I pulled into the parking lot at my daughter’s middle school last night for their annual Open House. I circled the lot, looking for a parking spot and finding none.
I circled again. Still nothing.
I was so happy.
Once of my favorite things in the world to do is create a parking spot where one did not exist before.
I circled a third time, evaluating all of my choices, viewing the parking lot now as a canvas for my creativity,. I could extend a row of spot, affixing my car to the end. I could park on the grass. I could sidle my car along the edge of the driveway, reducing its width by half.
Then I saw it. A slight bulge on the far end of the lot, probably present to allow the passage of cars in both directions.
Not anymore. I pulled into the bulge, nuzzled my car up against the curb, and hopped out. As I did, I noticed that a car was pulling in behind me.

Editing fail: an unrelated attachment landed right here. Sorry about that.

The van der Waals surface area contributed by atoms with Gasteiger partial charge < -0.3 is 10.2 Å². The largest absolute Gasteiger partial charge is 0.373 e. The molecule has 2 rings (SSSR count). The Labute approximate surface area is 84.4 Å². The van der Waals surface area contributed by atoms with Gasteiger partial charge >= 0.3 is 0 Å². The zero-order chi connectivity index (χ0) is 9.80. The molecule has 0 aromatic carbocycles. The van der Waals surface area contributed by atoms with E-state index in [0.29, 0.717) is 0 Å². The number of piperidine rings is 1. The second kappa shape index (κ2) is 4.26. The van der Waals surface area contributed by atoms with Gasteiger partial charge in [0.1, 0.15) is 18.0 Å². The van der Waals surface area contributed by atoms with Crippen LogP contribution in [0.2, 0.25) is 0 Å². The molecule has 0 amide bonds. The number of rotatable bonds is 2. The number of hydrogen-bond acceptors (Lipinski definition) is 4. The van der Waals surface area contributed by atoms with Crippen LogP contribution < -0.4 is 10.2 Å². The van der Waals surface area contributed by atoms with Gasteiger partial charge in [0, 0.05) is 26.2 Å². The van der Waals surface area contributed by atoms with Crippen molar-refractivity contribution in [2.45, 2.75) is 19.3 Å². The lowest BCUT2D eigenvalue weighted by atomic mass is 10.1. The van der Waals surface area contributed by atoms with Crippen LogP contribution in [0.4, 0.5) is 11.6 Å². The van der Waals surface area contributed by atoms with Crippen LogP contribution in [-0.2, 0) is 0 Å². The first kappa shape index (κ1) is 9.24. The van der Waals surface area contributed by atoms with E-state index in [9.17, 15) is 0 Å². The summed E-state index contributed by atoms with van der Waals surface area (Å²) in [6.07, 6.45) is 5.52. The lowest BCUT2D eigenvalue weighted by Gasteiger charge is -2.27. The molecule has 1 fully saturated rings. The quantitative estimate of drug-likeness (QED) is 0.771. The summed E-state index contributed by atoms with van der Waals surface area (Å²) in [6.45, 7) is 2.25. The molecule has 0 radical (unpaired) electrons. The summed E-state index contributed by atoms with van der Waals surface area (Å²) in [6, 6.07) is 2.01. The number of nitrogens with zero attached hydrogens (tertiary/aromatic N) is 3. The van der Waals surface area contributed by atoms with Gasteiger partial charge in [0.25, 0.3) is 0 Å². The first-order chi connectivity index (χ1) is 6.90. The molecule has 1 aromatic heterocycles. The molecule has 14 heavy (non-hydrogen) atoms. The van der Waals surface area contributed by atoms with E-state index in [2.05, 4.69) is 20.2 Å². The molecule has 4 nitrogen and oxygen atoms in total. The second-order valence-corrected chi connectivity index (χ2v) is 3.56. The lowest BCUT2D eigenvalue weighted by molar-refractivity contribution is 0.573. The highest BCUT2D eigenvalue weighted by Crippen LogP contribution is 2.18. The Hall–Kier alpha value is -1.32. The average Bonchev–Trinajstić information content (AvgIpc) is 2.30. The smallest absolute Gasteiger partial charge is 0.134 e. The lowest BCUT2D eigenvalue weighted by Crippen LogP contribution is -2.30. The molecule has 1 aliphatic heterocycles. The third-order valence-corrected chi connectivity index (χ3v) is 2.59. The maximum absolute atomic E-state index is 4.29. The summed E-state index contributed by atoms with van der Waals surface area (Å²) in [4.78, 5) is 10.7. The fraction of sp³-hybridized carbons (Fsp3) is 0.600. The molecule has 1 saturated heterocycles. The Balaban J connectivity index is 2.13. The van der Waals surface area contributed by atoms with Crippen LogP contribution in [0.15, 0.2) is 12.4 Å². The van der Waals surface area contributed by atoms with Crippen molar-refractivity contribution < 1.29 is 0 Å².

“Is this a spot?” the driver asked.
“It is now,” I said. “I invented it.”
It would be a fine thing if my love for inventing parking spots came from my desire to solve problems creatively (and there is probably a little truth in that statement), but mostly I think I love the ability to eschew authority, ignore expectations, and reinforce the idea that there is very little law and order in a parking lot. Sure, you can paint your yellow lines and plan your traffic patterns, but if you’ve run out of spaces and I need to park, there is little anyone can do to stop me from being creative.
Flaunting authority. That is why I love inventing parking spots.
When I exited the building a couple hours later, I was pleased to see that four cars had followed my example and parked in a line behind me, filling the bulge.
This is common.
When I park on the grass, others follow suit.
When I stick myself on the end of an aisle, others do the same.
When this happens, I always wonder:
Were these people inspired by my creative idea or somehow given permission to violate the norms of the parking lot after I did so?